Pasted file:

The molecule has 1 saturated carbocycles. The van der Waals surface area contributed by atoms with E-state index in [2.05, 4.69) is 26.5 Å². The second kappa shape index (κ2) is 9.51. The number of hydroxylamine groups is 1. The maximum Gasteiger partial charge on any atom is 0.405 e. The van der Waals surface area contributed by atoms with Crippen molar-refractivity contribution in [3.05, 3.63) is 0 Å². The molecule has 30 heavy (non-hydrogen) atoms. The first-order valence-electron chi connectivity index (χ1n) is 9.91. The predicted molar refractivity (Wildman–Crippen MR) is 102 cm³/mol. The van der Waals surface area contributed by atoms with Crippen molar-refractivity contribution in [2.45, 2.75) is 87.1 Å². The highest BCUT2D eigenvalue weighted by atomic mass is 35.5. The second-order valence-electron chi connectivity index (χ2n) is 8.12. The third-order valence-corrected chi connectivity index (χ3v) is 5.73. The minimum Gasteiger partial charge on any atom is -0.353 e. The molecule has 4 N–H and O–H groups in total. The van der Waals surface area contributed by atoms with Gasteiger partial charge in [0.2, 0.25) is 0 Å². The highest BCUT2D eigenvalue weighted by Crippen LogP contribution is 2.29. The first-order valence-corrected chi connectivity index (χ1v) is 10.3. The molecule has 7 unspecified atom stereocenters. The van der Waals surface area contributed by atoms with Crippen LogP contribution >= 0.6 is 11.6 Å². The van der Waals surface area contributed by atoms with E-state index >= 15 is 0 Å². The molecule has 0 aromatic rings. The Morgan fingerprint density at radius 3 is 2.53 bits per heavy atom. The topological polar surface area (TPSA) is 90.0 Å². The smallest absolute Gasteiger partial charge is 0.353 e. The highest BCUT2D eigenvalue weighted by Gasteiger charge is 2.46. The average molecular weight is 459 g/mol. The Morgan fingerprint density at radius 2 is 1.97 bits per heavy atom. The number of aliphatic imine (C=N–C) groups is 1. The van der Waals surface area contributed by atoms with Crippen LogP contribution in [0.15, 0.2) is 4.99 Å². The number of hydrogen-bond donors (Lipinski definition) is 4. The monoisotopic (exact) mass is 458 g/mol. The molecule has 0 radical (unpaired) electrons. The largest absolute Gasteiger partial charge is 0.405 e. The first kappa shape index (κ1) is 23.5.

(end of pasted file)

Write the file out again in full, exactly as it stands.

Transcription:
The molecule has 1 saturated carbocycles. The van der Waals surface area contributed by atoms with E-state index in [2.05, 4.69) is 26.5 Å². The second kappa shape index (κ2) is 9.51. The number of hydroxylamine groups is 1. The maximum Gasteiger partial charge on any atom is 0.405 e. The van der Waals surface area contributed by atoms with Crippen molar-refractivity contribution in [3.05, 3.63) is 0 Å². The molecule has 30 heavy (non-hydrogen) atoms. The first-order valence-electron chi connectivity index (χ1n) is 9.91. The predicted molar refractivity (Wildman–Crippen MR) is 102 cm³/mol. The van der Waals surface area contributed by atoms with Crippen molar-refractivity contribution in [2.45, 2.75) is 87.1 Å². The highest BCUT2D eigenvalue weighted by atomic mass is 35.5. The second-order valence-electron chi connectivity index (χ2n) is 8.12. The third-order valence-corrected chi connectivity index (χ3v) is 5.73. The minimum Gasteiger partial charge on any atom is -0.353 e. The molecule has 4 N–H and O–H groups in total. The van der Waals surface area contributed by atoms with Gasteiger partial charge in [0.2, 0.25) is 0 Å². The highest BCUT2D eigenvalue weighted by Crippen LogP contribution is 2.29. The first-order valence-corrected chi connectivity index (χ1v) is 10.3. The molecule has 7 unspecified atom stereocenters. The van der Waals surface area contributed by atoms with Crippen LogP contribution >= 0.6 is 11.6 Å². The van der Waals surface area contributed by atoms with E-state index >= 15 is 0 Å². The molecule has 0 aromatic rings. The Morgan fingerprint density at radius 3 is 2.53 bits per heavy atom. The topological polar surface area (TPSA) is 90.0 Å². The smallest absolute Gasteiger partial charge is 0.353 e. The highest BCUT2D eigenvalue weighted by Gasteiger charge is 2.46. The average molecular weight is 459 g/mol. The Morgan fingerprint density at radius 2 is 1.97 bits per heavy atom. The number of aliphatic imine (C=N–C) groups is 1. The van der Waals surface area contributed by atoms with Crippen LogP contribution in [0.15, 0.2) is 4.99 Å². The number of hydrogen-bond donors (Lipinski definition) is 4. The monoisotopic (exact) mass is 458 g/mol. The molecule has 0 radical (unpaired) electrons. The largest absolute Gasteiger partial charge is 0.405 e. The first kappa shape index (κ1) is 23.5.